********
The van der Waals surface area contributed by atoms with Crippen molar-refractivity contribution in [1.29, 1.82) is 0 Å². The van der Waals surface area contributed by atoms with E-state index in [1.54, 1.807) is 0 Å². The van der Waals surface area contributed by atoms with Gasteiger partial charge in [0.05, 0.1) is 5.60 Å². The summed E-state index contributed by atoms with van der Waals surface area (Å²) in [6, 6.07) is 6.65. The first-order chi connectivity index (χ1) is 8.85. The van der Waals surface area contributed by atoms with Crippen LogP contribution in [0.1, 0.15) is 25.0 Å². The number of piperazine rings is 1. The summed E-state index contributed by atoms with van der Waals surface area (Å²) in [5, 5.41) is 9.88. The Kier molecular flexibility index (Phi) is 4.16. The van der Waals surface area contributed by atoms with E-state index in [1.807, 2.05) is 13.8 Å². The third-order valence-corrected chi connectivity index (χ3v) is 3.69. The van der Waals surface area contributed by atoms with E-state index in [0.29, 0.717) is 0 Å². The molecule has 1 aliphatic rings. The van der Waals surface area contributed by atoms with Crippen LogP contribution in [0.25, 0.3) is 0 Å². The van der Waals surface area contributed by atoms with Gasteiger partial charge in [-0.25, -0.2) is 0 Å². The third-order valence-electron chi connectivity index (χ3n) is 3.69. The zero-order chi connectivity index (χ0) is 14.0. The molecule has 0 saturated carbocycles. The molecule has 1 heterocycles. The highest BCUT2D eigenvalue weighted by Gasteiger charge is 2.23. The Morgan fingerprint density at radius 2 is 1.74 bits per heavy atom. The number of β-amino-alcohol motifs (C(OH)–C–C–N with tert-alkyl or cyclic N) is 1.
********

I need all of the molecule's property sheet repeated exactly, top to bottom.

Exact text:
The van der Waals surface area contributed by atoms with Crippen molar-refractivity contribution in [1.29, 1.82) is 0 Å². The van der Waals surface area contributed by atoms with E-state index in [1.54, 1.807) is 0 Å². The van der Waals surface area contributed by atoms with Gasteiger partial charge in [0.05, 0.1) is 5.60 Å². The summed E-state index contributed by atoms with van der Waals surface area (Å²) in [6, 6.07) is 6.65. The first-order chi connectivity index (χ1) is 8.85. The van der Waals surface area contributed by atoms with Crippen LogP contribution in [0.1, 0.15) is 25.0 Å². The number of piperazine rings is 1. The summed E-state index contributed by atoms with van der Waals surface area (Å²) in [5, 5.41) is 9.88. The Kier molecular flexibility index (Phi) is 4.16. The van der Waals surface area contributed by atoms with E-state index in [1.807, 2.05) is 13.8 Å². The third-order valence-corrected chi connectivity index (χ3v) is 3.69. The van der Waals surface area contributed by atoms with E-state index in [0.29, 0.717) is 0 Å². The molecule has 1 aliphatic rings. The van der Waals surface area contributed by atoms with Crippen LogP contribution in [0.25, 0.3) is 0 Å². The van der Waals surface area contributed by atoms with Gasteiger partial charge in [-0.25, -0.2) is 0 Å². The third-order valence-electron chi connectivity index (χ3n) is 3.69. The zero-order chi connectivity index (χ0) is 14.0. The molecule has 0 saturated carbocycles. The molecule has 1 heterocycles. The highest BCUT2D eigenvalue weighted by Gasteiger charge is 2.23. The Morgan fingerprint density at radius 2 is 1.74 bits per heavy atom. The number of β-amino-alcohol motifs (C(OH)–C–C–N with tert-alkyl or cyclic N) is 1.